by Neta Shlain
So many things went wrong that year for Frida: boyfriend breakup, patient death, adultery, abortion. Her hospital shifts commenced at dusk and ended at dawn only to be repeated a few hours later. This carousel ride was reaching its end.
Day in day out Frida felt it rising in her stomach as if she were a volcano getting ready to give in to the hot pressure of melting rock.
It is said that magma takes a minimum of seven hundred degrees Celsius to become what it is.
It took Frida six months to be ready for her silent eruption. Every event during that time contributed a pulsation, a thump that burrowed deeper, crystallising an idea into a fascinating plan.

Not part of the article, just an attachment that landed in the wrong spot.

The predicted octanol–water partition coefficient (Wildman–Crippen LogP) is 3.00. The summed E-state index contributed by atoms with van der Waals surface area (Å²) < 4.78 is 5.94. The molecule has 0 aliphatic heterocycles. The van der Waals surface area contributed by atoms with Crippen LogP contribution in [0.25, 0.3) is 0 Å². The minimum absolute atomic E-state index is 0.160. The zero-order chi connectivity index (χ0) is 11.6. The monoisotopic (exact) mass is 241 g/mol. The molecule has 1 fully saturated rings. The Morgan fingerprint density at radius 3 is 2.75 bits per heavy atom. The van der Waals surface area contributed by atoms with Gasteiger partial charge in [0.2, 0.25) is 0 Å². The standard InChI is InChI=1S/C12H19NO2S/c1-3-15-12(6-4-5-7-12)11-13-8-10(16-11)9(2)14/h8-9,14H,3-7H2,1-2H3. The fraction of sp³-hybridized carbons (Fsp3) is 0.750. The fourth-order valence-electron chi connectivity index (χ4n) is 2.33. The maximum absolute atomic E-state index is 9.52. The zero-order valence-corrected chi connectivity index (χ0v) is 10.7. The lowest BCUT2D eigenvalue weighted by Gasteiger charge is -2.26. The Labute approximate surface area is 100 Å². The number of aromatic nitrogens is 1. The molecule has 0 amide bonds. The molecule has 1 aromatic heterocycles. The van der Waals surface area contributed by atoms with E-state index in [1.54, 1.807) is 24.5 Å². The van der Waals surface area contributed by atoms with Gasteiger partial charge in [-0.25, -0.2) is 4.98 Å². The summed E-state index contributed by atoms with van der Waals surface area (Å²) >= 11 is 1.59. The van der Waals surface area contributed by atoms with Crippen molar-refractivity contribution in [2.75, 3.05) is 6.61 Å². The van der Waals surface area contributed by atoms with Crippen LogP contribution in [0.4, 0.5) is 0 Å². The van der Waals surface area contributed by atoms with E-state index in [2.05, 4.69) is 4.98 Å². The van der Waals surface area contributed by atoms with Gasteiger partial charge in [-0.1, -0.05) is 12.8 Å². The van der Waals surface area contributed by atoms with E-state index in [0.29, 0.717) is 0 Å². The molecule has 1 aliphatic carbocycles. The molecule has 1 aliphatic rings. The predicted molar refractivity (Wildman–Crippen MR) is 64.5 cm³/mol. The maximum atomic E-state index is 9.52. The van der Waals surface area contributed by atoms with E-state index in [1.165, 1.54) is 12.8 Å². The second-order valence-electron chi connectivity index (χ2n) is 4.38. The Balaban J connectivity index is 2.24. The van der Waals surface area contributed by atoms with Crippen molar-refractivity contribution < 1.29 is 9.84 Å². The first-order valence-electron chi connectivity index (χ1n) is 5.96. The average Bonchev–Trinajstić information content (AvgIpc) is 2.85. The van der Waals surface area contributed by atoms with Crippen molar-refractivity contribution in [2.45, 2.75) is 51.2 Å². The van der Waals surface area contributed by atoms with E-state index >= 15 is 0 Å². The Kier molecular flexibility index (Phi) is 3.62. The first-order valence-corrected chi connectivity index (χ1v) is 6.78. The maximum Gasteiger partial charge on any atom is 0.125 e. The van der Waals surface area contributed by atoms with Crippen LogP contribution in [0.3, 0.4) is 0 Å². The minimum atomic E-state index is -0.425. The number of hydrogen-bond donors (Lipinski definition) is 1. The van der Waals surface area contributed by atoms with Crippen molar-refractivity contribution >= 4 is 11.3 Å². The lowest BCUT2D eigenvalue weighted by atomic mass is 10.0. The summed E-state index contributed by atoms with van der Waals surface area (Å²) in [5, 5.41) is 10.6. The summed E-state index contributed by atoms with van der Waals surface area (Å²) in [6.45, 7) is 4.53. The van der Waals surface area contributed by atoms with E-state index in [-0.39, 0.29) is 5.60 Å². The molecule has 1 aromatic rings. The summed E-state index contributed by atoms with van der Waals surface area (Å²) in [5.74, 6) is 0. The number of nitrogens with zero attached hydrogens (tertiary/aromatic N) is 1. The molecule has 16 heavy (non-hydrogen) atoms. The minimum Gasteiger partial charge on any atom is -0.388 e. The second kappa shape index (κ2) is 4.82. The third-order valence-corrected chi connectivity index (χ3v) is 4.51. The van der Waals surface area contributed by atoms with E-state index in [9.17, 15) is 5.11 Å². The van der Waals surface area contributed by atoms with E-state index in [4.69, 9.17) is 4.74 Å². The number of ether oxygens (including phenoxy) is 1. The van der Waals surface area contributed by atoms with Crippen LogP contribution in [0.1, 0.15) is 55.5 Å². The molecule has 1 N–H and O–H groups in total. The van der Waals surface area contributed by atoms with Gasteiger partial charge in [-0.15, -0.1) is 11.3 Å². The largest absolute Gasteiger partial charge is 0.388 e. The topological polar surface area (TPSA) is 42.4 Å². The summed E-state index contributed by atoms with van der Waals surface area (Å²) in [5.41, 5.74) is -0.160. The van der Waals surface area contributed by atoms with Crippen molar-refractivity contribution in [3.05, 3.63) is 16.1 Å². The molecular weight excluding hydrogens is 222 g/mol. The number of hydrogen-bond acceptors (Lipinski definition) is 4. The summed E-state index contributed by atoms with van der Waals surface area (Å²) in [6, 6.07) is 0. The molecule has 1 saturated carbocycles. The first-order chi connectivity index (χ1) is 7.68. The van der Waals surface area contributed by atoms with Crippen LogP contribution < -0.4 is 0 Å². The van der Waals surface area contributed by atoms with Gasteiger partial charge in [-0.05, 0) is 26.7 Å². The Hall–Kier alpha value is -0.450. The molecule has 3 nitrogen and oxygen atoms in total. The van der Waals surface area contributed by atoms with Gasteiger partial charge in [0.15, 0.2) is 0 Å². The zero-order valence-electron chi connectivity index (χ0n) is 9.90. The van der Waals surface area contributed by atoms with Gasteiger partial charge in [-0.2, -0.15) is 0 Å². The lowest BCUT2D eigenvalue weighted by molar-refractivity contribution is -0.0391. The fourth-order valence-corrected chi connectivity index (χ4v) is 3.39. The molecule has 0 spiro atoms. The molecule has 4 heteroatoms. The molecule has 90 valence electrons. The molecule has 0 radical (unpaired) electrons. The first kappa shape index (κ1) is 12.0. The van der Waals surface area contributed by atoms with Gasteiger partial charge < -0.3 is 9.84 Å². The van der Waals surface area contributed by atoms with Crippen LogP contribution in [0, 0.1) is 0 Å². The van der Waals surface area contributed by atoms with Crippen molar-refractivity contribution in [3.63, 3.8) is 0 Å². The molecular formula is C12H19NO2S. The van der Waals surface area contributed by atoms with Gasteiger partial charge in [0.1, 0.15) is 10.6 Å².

Fascination isn’t easy to overcome or satisfy. It is something unreasonable that grows on you. Frida’s fascination resembled a chronic illness that has taken over, repeatedly presenting itself until she was wrapped in it like a fly in a spider-web. It had become shockingly comforting to resort to it during the day every time something went wrong.
On the night of her crime, Frida took a halt to ponder over the fact that as an army nurse her life didn’t belong to her, in the case of survival she’d be punished. To make sure the plan worked she added twenty more Temazepams to the pile of fifty in her stomach.